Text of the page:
(Make sure you add -I and -L entries to the buildroot install)

Install the spi-gpio-custom-driver on the running X1:
insmod spi-gpio-custom bus0=1,22,23,24,0,50000

Run the code:

This driver is software based and (from my tests) runs up to 400KHz. It uses GPIOs 22 as CLK,23 as MOSI and 24 MOSI (Even though there is no input data) on the NixCore X1. This translates to pins 27,30 and 22 on the header. I hooked up the RGB strip directly to the 3.3V CLK and MOSI and wrote a simple C file based on my Mbed code.

Honestly, to my surprise I was able to control a single pixel of the strip right off the bat, I expected the driver functioned but I was still a little skeptical. It didn’t take long to address the entire strip. At a comm rate of 50KHz this updates the strip at about 40ms or 25 HZ. As I mentioned the rate could be updated to about 400KHz which would be about 200Hz for a 5M strip, more than enough to beat the human eye.

After I made the C application to set the color I took it a step further and added a web page and CGI script to change the color of the strip based on a web page.

Here are some videos of the strip in action:

And, of course, the code and webpage for the processing: Code1, Code2, Makefile, Webpage files.
Goto http://[IP_ADDRESS]/color.html

Overall I really like the NixCore X1 (I am biased since they are my buddies) but you might want to check them out at

LED light strip LPD6803 code

Wow, it’s been a crazy few months. I am taking some courses for my masters, started a few contracting gigs and went to China with DangerousPrototypes Hacker Camp. There is so much to write about and I’ve been dropping the ball on Protological. Time to change that. Time for some cool LED stuff!

While in China I picked up a 5 meter “5050” 12V LED strip with 30 LEDs per meter for 90RMB which is $14.50 USD. I didn’t buy the controller because I wanted to control it with a microcontroller of course! The controller chip is a knockoff LPD6803 LED driver chip that listens for clocked data. The only datasheet I could find was from Adafruit here and the english is really, really bad. I didn’t know ‘grey’ == ‘color’?! After some playing around I figured out the protocol for how the data is sent. The commands are 16-bit and shifted out MSB first, the clock is idle low and the data is latched in on the high transition of the clock. The MSB is always 1 to indicate that the value is data and the 3 colors are 5 bits each; allowing for 31 steps in brightness.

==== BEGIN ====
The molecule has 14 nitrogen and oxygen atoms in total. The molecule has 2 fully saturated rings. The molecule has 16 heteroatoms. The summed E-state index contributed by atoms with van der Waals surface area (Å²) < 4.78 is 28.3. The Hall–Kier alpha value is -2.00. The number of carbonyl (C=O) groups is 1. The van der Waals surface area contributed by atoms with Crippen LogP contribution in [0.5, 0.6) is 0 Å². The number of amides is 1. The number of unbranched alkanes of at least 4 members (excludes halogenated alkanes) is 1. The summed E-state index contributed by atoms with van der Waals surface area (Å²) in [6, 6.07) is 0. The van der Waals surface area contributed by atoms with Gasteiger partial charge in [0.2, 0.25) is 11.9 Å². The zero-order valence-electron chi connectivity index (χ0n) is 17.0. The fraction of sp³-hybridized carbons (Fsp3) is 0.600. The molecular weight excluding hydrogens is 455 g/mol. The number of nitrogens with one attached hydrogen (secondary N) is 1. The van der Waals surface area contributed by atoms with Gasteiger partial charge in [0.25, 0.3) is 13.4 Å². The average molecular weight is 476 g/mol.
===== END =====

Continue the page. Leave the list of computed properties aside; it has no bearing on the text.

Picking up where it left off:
1000 0000 0000 0000

One would think that the colors are Red, Green and Blue, however some testing showed they are Green, Red and Blue.

1000 0000 0000 0000
D|Grn ||Red ||Blue|

So if you want to turn on an LED with 1 step of RGB the byte value is 1 00001 00001 00001 = 1000 0100 0010 0001 = 0x8421;

These strips can be chained together, so to ‘reset’ the strip pixel ID and have it listen for a new set of colors you send 32 0’s which is 8 bytes of 0x00. Once I got the protocol figured out it was really easy to hook up a micro and control the strip.

I used an LPC1768 Mbed microcontroller (because it’s super easy) and made a demo program with some simple animations. The strip is 30 LEDs per meter, 5 meters long. Each LED ‘pixel’ is a group of 3 RGB LEDs and they all show the same color. So there are 50 groups of 3 in my 5 meter strip. The way I drive the LEDs is I make a uint16_t array in RAM for the 50 pixels, then create a timer to run through the array and send it out to the strip using the SPI hardware. With 8 bytes of reset, 100 bytes of data, at 500KHz I was able to address the whole strip in about 4ms. I set my timer to update the strip at 10ms, giving me a 100Hz refresh rate.

The rest of the application just writes the data array in memory and lets the timer clock it out to the strip. I included the code here with 4 demos. This will build in the Mbed compiler and uses the P5 & P6 SPI pins on the LPC1768 for data and clock. It should be pretty straight forward to port to an Arduino or other microcontroller, just setup a timer and update the SPI config and write functions.

Here is a video of the demos in action:

And the source file: ledstrip_mbed_demo.cpp

Enjoy, Drew